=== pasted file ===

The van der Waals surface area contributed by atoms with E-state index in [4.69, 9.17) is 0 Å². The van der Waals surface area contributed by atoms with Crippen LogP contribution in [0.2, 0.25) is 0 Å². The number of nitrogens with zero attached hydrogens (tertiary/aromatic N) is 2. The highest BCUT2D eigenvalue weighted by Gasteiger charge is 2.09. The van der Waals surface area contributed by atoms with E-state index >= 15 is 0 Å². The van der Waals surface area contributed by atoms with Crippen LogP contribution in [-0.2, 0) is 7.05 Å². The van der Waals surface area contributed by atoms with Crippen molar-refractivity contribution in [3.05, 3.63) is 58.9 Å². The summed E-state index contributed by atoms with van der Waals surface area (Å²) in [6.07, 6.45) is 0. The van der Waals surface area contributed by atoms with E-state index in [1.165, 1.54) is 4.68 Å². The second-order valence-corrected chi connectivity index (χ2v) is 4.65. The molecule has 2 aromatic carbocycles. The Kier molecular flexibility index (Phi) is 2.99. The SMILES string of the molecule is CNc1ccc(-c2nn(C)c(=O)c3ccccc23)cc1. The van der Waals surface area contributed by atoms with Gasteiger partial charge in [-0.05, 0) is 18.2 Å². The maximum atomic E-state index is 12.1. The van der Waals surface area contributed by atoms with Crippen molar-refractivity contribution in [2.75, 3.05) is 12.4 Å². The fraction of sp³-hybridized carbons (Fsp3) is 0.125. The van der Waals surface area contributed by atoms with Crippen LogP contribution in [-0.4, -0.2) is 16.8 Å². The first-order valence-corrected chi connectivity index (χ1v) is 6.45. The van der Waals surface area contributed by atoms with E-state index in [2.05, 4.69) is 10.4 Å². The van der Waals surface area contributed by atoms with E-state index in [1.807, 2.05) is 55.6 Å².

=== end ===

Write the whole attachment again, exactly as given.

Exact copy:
The van der Waals surface area contributed by atoms with E-state index in [4.69, 9.17) is 0 Å². The van der Waals surface area contributed by atoms with Crippen LogP contribution in [0.2, 0.25) is 0 Å². The number of nitrogens with zero attached hydrogens (tertiary/aromatic N) is 2. The highest BCUT2D eigenvalue weighted by Gasteiger charge is 2.09. The van der Waals surface area contributed by atoms with E-state index >= 15 is 0 Å². The van der Waals surface area contributed by atoms with Crippen LogP contribution in [-0.2, 0) is 7.05 Å². The van der Waals surface area contributed by atoms with Crippen molar-refractivity contribution in [3.05, 3.63) is 58.9 Å². The summed E-state index contributed by atoms with van der Waals surface area (Å²) in [6.07, 6.45) is 0. The van der Waals surface area contributed by atoms with E-state index in [1.165, 1.54) is 4.68 Å². The second-order valence-corrected chi connectivity index (χ2v) is 4.65. The molecule has 2 aromatic carbocycles. The Kier molecular flexibility index (Phi) is 2.99. The SMILES string of the molecule is CNc1ccc(-c2nn(C)c(=O)c3ccccc23)cc1. The van der Waals surface area contributed by atoms with Gasteiger partial charge in [-0.05, 0) is 18.2 Å². The maximum atomic E-state index is 12.1. The van der Waals surface area contributed by atoms with Crippen molar-refractivity contribution in [2.75, 3.05) is 12.4 Å². The fraction of sp³-hybridized carbons (Fsp3) is 0.125. The van der Waals surface area contributed by atoms with Crippen LogP contribution in [-0.4, -0.2) is 16.8 Å². The first-order valence-corrected chi connectivity index (χ1v) is 6.45. The van der Waals surface area contributed by atoms with E-state index in [2.05, 4.69) is 10.4 Å². The van der Waals surface area contributed by atoms with E-state index in [1.807, 2.05) is 55.6 Å².